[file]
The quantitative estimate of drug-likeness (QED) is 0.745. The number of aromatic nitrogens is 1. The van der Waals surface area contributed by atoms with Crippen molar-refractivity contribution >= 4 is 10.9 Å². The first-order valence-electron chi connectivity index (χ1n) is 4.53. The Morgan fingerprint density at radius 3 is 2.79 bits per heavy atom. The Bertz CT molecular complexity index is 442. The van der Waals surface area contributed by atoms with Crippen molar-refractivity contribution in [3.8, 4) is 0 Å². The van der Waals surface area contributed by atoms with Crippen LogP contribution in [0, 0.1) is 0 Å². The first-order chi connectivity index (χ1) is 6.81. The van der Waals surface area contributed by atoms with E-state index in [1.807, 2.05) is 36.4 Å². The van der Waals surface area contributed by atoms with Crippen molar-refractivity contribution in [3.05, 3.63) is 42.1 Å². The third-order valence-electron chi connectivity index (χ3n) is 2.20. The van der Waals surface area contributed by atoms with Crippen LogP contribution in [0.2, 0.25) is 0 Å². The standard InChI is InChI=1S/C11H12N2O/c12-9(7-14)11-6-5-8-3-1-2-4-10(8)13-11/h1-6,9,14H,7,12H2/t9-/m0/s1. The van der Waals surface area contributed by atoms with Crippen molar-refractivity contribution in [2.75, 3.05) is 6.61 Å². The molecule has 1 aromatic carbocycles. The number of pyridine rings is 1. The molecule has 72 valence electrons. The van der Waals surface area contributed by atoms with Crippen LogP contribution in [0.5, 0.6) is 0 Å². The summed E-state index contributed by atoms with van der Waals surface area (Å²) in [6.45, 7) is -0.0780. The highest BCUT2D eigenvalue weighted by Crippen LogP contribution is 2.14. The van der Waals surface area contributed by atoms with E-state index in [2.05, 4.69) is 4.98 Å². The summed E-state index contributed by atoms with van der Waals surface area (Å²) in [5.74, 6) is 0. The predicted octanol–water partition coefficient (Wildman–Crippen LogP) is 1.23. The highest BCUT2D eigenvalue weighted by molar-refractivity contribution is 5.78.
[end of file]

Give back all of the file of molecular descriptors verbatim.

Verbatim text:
The quantitative estimate of drug-likeness (QED) is 0.745. The number of aromatic nitrogens is 1. The van der Waals surface area contributed by atoms with Crippen molar-refractivity contribution >= 4 is 10.9 Å². The first-order valence-electron chi connectivity index (χ1n) is 4.53. The Morgan fingerprint density at radius 3 is 2.79 bits per heavy atom. The Bertz CT molecular complexity index is 442. The van der Waals surface area contributed by atoms with Crippen molar-refractivity contribution in [3.8, 4) is 0 Å². The van der Waals surface area contributed by atoms with Crippen LogP contribution in [0, 0.1) is 0 Å². The first-order chi connectivity index (χ1) is 6.81. The van der Waals surface area contributed by atoms with E-state index in [1.807, 2.05) is 36.4 Å². The van der Waals surface area contributed by atoms with Crippen molar-refractivity contribution in [3.05, 3.63) is 42.1 Å². The third-order valence-electron chi connectivity index (χ3n) is 2.20. The van der Waals surface area contributed by atoms with Crippen LogP contribution in [0.2, 0.25) is 0 Å². The standard InChI is InChI=1S/C11H12N2O/c12-9(7-14)11-6-5-8-3-1-2-4-10(8)13-11/h1-6,9,14H,7,12H2/t9-/m0/s1. The van der Waals surface area contributed by atoms with Crippen molar-refractivity contribution in [2.75, 3.05) is 6.61 Å². The molecule has 1 aromatic carbocycles. The number of pyridine rings is 1. The molecule has 72 valence electrons. The van der Waals surface area contributed by atoms with Crippen LogP contribution in [0.5, 0.6) is 0 Å². The summed E-state index contributed by atoms with van der Waals surface area (Å²) in [6.45, 7) is -0.0780. The highest BCUT2D eigenvalue weighted by Crippen LogP contribution is 2.14. The van der Waals surface area contributed by atoms with E-state index in [2.05, 4.69) is 4.98 Å². The summed E-state index contributed by atoms with van der Waals surface area (Å²) in [5.74, 6) is 0. The predicted octanol–water partition coefficient (Wildman–Crippen LogP) is 1.23. The highest BCUT2D eigenvalue weighted by molar-refractivity contribution is 5.78.